Eric Adams touts NYC’s literacy efforts in school year kickoff

On his inaugural first day of school since taking office, Mayor Eric Adams and his schools chief David Banks made no secret of their top priority: improving literacy instruction in a system where the majority of third through eighth graders are not considered proficient readers.

They pointed to new efforts requiring that elementary schools use reading curriculums rooted in phonics and highlighted plans to ramp up screening for reading challenges including dyslexia.

“You’re going to see a dramatic change over the next several years in reading scores and our approach to the teaching of reading,” Banks said Thursday morning. 

The backdrop of their joint appearance was the Bronx’s P.S. 161, one of two pilot schools that will offer intensive literacy instruction and which Banks said will serve as a “beacon and a blueprint” for other schools the city plans to launch for struggling readers.

Lastassia Hargrove will be watching closely to see how her youngest son Carter Miller, a third grader at P.S. 161, benefits from the program. 

She spotted Carter’s reading challenges early on, worried that he wasn’t interested in books, and he didn’t remember details from those she repeatedly read aloud to him. Hargrove said she struggled to get her son connected to services and that he’s missed benchmarks.

On Carter’s first day of third grade, Adams put his arms around him and his mother and vowed to prevent students like him from slipping through the cracks.

“There are so many like him that have been left behind,” Adams told reporters assembled in the auditorium of P.S. 161. “You are going to be the symbol of this program — this young, bright man.”

Achieving big literacy gains will undoubtedly prove challenging, as schools typically have wide latitude to pick what curriculums they use, and the process of adapting to new materials requires time and support.

Some school leaders feel uncertain about how the city plans to support them, as the administration is reducing the number of literacy coaches while expanding the number of grade levels the remaining coaches will serve. On top of that, the vast majority of schools are facing budget cuts.

Shael Polakow-Suransky, the education department’s chief academic officer during the Bloomberg administration and current president of the Bank Street College of Education, praised Banks’ focus on “investing in a research based literacy strategy.” But he also noted that districts that made curriculum changes have sometimes still struggled to move the needle.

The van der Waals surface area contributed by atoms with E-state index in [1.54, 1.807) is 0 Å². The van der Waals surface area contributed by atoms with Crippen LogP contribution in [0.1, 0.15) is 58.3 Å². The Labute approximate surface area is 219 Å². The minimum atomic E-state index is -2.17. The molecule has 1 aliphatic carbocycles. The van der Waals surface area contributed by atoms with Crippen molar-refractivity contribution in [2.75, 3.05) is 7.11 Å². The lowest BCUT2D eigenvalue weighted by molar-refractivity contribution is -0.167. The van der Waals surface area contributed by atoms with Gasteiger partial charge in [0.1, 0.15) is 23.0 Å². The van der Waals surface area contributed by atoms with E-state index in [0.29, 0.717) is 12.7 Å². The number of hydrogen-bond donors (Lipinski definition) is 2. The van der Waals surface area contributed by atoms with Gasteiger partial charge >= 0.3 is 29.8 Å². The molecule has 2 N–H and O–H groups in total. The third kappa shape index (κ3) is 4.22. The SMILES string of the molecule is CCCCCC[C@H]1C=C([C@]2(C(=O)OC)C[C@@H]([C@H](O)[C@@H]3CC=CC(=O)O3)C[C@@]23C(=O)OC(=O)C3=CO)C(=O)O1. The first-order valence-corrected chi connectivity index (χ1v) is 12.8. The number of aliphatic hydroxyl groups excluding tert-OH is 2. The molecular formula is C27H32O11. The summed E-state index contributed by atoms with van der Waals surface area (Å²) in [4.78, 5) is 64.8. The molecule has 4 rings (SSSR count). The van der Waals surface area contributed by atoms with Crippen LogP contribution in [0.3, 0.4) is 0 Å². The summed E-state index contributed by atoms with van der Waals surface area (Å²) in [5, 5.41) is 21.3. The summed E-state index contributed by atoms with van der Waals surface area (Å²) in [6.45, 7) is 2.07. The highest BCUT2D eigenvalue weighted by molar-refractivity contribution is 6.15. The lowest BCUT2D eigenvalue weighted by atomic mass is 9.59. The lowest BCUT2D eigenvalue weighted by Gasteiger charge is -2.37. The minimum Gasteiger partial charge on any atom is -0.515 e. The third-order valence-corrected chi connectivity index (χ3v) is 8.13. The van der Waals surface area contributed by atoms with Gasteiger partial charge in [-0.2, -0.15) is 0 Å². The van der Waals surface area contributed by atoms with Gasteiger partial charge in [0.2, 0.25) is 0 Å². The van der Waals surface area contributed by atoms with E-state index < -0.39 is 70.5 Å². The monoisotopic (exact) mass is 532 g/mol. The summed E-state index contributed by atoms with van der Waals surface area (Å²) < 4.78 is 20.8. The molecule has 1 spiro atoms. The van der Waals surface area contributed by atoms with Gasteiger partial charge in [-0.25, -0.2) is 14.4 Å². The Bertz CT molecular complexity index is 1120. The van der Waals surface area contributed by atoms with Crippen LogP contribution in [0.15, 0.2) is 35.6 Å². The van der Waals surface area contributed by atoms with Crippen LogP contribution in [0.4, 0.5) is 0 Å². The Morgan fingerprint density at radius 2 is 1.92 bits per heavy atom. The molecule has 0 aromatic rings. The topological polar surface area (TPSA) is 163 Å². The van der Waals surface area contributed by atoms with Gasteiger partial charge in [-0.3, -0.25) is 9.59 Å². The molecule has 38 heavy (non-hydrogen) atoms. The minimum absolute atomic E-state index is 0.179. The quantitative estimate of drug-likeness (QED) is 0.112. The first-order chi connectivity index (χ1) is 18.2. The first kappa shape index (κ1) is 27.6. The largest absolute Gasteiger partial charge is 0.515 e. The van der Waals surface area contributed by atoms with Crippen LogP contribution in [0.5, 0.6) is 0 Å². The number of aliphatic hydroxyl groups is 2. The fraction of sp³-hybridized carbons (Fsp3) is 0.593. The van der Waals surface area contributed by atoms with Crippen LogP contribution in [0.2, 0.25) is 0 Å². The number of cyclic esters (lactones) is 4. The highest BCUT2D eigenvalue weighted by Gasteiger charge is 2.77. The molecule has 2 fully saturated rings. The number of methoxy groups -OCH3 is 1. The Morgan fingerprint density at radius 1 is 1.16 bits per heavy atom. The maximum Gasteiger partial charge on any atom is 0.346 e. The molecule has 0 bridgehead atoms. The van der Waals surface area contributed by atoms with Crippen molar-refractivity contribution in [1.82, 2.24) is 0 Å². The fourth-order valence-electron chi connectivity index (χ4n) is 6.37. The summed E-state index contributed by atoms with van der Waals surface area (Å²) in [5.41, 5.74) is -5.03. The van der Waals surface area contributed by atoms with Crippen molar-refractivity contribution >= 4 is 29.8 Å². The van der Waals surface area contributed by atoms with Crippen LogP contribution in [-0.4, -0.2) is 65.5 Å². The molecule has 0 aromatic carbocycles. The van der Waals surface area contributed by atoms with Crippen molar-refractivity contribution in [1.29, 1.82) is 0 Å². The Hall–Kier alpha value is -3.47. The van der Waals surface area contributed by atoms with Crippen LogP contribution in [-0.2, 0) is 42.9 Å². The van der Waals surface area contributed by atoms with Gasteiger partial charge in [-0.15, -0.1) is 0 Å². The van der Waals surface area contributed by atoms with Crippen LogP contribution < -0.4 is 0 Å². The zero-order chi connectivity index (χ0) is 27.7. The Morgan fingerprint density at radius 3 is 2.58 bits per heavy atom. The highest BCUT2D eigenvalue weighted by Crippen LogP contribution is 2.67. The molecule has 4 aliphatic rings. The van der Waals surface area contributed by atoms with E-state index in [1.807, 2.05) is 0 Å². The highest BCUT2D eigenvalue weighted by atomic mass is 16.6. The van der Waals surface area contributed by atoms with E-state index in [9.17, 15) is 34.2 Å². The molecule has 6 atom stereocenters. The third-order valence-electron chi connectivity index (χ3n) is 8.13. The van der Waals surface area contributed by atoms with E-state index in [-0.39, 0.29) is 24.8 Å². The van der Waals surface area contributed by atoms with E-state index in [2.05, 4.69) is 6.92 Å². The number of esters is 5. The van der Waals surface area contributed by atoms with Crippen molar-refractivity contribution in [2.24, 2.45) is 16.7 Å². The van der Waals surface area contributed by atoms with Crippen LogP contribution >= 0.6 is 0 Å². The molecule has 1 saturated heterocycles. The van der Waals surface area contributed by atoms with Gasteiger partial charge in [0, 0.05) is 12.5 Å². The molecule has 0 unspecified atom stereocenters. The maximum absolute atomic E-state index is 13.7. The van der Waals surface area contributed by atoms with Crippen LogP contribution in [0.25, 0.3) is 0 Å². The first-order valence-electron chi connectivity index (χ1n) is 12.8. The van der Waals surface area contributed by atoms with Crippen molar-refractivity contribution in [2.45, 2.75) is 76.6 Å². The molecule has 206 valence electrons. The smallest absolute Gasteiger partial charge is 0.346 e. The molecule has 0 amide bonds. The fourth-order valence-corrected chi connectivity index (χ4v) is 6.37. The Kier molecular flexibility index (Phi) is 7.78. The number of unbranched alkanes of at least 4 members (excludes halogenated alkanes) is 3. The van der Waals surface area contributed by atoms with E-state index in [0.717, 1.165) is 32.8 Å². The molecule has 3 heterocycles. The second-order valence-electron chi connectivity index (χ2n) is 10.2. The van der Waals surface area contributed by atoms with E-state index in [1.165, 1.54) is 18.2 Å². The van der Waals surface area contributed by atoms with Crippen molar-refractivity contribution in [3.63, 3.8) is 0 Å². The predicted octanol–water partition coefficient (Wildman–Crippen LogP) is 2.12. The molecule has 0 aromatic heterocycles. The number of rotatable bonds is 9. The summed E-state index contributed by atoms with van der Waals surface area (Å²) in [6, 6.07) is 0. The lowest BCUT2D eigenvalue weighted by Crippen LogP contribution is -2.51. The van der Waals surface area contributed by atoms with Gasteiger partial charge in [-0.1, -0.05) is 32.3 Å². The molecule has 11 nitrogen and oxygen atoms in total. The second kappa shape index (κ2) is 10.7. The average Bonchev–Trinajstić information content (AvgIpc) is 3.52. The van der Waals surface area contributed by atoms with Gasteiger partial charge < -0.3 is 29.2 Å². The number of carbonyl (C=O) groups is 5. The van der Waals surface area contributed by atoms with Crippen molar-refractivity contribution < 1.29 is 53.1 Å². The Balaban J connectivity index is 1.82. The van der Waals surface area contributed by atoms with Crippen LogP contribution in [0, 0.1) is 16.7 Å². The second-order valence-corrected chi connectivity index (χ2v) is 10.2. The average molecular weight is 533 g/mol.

“Selecting the right curriculum is never a silver bullet,” he wrote. “Success in improving literacy outcomes depends on capacity building that strengthens the instructional culture of the school and supports growth in teacher’s skills through regular reflection with peers and coaches.”

Disruptions stemming from the pandemic may also complicate the city’s plans. It’s unclear how students are faring academically or how far off track they might be. City officials have refused to provide assessment data from last year, and the state has not yet shared standardized test results for the city’s third through eighth graders.

But there are already some concerning indicators. Math and reading scores for 9-year-olds from the National Assessment of Educational Progress, whose test is known as “the nation’s report card,” plummeted. (NAEP scores for New York City students are expected in October.) 

Some of the city’s efforts are starting relatively small: Although the mayor and chancellor touted the pilot program to improve literacy instruction at P.S. 161 and Manhattan’s P.S. 125, they are each serving just over 30 students in the first year, Banks said. Some observers also expressed concern about launching schools geared toward students with dyslexia or other reading challenges, arguing that all schools should be able to reach those students.

At P.S. 161, the pilot will include a second and third grade classroom staffed by teachers who have received intensive training to reach struggling readers, according to the Literacy Academy Collective, an organization founded by a handful of parents whose children were not getting the reading support they needed in the city’s public schools. 

Banks acknowledged the parents’ role in building the program on Thursday, a moment that they said was the culmination of years of advocacy.

“For three and a half years, we’ve been saying this has to change,” said Emily Hellstrom, one of the organization’s parent co-founders. Watching the chancellor explain that “we have to teach our children to read and this is the way to do it — it’s indescribable.”

For her part, Hargrove is excited that her son will be part of the literacy pilot. She hopes that by the end of the year, Carter will be able to confidently translate the thoughts swirling in his head into written sentences.

“I think it’s gonna be a great program,” she said.

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